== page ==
Sometimes large commits are unavoidable; e.g. if you have to change a major API. But that's not normally the case. And if you do find yourself in this situation, it is probably a good idea to create a branch and do your work in there ... with lots of small commits ... and reintegrate when you are finished.

(Another case is when you do an initial import, but that's NOT problematical from the perspective of the issues listed above.)

  • 7
    +1, definitely learn how to break it down into smaller chunks. When looking for a bug, smaller commits are easier to manage. After the first few times of staring at a large commit, you'll get the habit :P Commented Oct 10, 2010 at 11:15
  • 2
    If needed at the end of the series of small commits, you can add a label / tag which includes a long summary description. This effectively applies a baseline at the point where your large block of work is done, before you re-integrate or start on some form of more formal testing (should that be part of how you/your business works). I WOULD ADD: Making large scale changes (as you seem to be suggesting) down a development branch is a hugely good idea. It prevents pollution of your main stream with great piles of crap and makes quick-fix service packs,etc easier to create if they are needed. Commented Jan 20, 2011 at 0:15
  • 1
    Also, smaller commits = smaller diffs for people who review PRs commit-by-commit Commented Sep 20, 2018 at 15:07

The Single Responsibility Principle.

Every source control commit should serve only one purpose. If you have to put the word "and" or "also" in your summary, you need to split it up.

It's very common to end up with lots of separate unrelated or semi-related changes in your working copy. This is called the "tangled working copy problem," and it's actually very hard to avoid even for disciplined developers. However, Git and Mercurial both give you tools to resolve it -- git add -p or chunk selection and Mercurial Queues in TortoiseHg respectively.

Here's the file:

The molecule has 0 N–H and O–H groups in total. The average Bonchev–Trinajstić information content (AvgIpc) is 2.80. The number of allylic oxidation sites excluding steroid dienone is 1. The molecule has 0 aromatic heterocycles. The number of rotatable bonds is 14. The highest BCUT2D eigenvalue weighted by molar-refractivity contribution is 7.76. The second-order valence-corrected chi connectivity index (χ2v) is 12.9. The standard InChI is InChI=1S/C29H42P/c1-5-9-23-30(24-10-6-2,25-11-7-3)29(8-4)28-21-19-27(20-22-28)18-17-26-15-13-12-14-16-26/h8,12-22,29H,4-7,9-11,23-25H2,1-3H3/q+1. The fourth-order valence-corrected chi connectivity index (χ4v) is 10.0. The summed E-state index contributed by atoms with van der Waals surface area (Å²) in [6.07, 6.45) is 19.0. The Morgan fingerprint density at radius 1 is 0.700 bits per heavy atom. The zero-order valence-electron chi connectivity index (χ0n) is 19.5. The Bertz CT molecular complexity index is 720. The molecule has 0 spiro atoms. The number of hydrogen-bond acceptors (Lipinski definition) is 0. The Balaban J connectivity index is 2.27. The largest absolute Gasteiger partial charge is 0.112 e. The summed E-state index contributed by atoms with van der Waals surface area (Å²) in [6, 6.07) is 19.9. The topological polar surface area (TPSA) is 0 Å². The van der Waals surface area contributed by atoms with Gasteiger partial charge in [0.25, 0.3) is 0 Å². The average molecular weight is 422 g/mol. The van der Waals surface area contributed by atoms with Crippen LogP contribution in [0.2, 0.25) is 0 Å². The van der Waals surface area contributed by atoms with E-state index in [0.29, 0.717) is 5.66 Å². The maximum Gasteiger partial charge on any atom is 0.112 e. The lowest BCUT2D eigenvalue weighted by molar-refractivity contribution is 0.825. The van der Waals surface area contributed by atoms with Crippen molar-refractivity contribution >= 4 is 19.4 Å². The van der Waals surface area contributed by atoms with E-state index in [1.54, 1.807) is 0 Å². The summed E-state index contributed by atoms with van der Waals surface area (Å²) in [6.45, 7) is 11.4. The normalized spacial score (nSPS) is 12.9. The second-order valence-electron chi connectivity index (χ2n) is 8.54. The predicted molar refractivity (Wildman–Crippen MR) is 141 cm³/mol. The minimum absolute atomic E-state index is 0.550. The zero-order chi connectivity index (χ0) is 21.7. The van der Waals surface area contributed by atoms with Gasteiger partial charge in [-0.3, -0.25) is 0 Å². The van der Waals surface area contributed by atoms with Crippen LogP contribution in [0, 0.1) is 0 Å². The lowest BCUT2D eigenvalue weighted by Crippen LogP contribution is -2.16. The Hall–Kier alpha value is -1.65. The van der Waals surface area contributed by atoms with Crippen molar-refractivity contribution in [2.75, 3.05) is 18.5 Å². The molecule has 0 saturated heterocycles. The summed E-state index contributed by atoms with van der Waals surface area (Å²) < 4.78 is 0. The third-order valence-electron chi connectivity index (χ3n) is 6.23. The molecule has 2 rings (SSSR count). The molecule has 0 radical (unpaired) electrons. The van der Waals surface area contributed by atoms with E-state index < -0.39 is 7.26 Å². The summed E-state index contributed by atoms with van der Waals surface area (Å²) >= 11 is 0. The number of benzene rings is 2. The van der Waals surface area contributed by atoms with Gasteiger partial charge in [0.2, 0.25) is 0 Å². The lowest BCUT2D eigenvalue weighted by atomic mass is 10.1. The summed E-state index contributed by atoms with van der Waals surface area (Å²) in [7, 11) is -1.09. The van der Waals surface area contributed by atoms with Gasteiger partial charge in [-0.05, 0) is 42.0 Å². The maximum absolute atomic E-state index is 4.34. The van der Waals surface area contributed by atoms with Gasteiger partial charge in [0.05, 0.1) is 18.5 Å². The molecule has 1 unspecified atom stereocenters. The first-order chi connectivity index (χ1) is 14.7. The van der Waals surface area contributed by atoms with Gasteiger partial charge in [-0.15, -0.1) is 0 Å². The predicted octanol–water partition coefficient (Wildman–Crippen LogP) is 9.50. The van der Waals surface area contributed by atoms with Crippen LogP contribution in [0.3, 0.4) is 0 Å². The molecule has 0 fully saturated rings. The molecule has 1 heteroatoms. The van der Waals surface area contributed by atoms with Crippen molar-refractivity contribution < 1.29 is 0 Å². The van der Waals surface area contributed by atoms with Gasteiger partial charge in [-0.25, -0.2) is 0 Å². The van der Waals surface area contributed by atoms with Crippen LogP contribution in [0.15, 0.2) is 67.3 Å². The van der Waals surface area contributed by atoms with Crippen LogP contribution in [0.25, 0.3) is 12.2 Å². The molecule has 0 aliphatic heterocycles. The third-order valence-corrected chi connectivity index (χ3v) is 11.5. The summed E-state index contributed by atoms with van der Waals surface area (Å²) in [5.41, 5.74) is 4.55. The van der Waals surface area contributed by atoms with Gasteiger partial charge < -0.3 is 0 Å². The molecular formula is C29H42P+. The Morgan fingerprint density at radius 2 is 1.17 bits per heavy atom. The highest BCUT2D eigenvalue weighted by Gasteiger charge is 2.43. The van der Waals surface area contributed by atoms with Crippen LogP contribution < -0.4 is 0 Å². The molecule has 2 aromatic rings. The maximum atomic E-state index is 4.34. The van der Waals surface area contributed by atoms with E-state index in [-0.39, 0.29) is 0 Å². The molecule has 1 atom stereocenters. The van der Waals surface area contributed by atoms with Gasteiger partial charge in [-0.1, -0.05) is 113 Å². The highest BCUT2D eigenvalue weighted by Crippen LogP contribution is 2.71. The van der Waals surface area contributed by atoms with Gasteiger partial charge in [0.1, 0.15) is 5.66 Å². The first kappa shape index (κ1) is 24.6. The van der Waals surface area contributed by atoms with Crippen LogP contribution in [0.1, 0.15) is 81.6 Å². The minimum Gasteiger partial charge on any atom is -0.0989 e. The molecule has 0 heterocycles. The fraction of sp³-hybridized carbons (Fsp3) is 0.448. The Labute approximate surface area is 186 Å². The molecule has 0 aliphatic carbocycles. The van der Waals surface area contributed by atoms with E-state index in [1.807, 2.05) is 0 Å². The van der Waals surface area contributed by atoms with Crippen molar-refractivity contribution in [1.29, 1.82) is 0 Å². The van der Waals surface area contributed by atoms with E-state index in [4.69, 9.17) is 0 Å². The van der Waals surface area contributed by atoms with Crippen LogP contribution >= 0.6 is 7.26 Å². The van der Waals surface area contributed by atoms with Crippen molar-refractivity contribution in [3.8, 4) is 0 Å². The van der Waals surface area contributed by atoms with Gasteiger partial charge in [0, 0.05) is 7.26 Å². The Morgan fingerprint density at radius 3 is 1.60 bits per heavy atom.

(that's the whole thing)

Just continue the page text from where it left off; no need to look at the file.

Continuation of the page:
• 2
    this is a good principle; however in practice, I would still accept commits that do multiple things (especially if they are related) and if the commit size is small enough; To compensate I'd recommend being a master of interactive rebase to rewrite non-pushed history until it's good & clear.
    – Rivenfall
    Commented Feb 2, 2016 at 10:21

Imagine that the client asked to have a particular change made - for example to add a rule that something or another can't be done within two days of the "whatever" date. Then, after you've made the change, they change their minds. You will want to roll back your commit. If it's all mushed in with some things about changing the sort order of unrelated reports, your life is a misery.

One work item, one changeset. One request from the client, one changeset. One thing you might change your mind about, one changeset. Sometimes that means it is one single line of code. Sometimes it is ten different files including the database schema. That's fine.